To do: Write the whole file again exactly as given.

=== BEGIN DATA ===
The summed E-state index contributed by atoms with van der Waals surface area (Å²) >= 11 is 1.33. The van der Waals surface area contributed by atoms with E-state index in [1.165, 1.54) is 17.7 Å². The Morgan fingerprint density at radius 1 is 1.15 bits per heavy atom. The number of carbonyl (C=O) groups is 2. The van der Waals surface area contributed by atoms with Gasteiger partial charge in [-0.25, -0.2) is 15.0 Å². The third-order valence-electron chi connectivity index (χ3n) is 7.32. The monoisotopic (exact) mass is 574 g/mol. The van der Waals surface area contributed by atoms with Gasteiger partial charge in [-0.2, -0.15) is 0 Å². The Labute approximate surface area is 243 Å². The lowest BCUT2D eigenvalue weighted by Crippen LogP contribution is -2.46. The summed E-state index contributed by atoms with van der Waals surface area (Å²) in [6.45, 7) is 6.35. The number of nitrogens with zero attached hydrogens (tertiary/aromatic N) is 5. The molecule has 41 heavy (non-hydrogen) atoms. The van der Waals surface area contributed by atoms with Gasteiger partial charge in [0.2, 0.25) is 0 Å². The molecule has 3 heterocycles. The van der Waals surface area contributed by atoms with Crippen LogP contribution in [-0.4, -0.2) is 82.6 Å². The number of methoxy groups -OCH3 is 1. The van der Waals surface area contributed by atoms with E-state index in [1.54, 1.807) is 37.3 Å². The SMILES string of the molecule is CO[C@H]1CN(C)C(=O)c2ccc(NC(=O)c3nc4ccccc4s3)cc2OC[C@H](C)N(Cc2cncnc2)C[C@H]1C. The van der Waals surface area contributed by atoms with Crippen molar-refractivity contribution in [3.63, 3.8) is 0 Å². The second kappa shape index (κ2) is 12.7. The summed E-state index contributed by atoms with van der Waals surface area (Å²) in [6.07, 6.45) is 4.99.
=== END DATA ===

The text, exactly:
The summed E-state index contributed by atoms with van der Waals surface area (Å²) >= 11 is 1.33. The van der Waals surface area contributed by atoms with E-state index in [1.165, 1.54) is 17.7 Å². The Morgan fingerprint density at radius 1 is 1.15 bits per heavy atom. The number of carbonyl (C=O) groups is 2. The van der Waals surface area contributed by atoms with Gasteiger partial charge in [-0.25, -0.2) is 15.0 Å². The third-order valence-electron chi connectivity index (χ3n) is 7.32. The monoisotopic (exact) mass is 574 g/mol. The van der Waals surface area contributed by atoms with Gasteiger partial charge in [-0.2, -0.15) is 0 Å². The Labute approximate surface area is 243 Å². The lowest BCUT2D eigenvalue weighted by Crippen LogP contribution is -2.46. The summed E-state index contributed by atoms with van der Waals surface area (Å²) in [6.45, 7) is 6.35. The number of nitrogens with zero attached hydrogens (tertiary/aromatic N) is 5. The molecule has 41 heavy (non-hydrogen) atoms. The van der Waals surface area contributed by atoms with Gasteiger partial charge in [0.2, 0.25) is 0 Å². The molecule has 3 heterocycles. The van der Waals surface area contributed by atoms with Crippen LogP contribution in [-0.4, -0.2) is 82.6 Å². The number of methoxy groups -OCH3 is 1. The van der Waals surface area contributed by atoms with E-state index in [1.54, 1.807) is 37.3 Å². The SMILES string of the molecule is CO[C@H]1CN(C)C(=O)c2ccc(NC(=O)c3nc4ccccc4s3)cc2OC[C@H](C)N(Cc2cncnc2)C[C@H]1C. The van der Waals surface area contributed by atoms with Crippen molar-refractivity contribution in [3.63, 3.8) is 0 Å². The second kappa shape index (κ2) is 12.7. The summed E-state index contributed by atoms with van der Waals surface area (Å²) in [6.07, 6.45) is 4.99.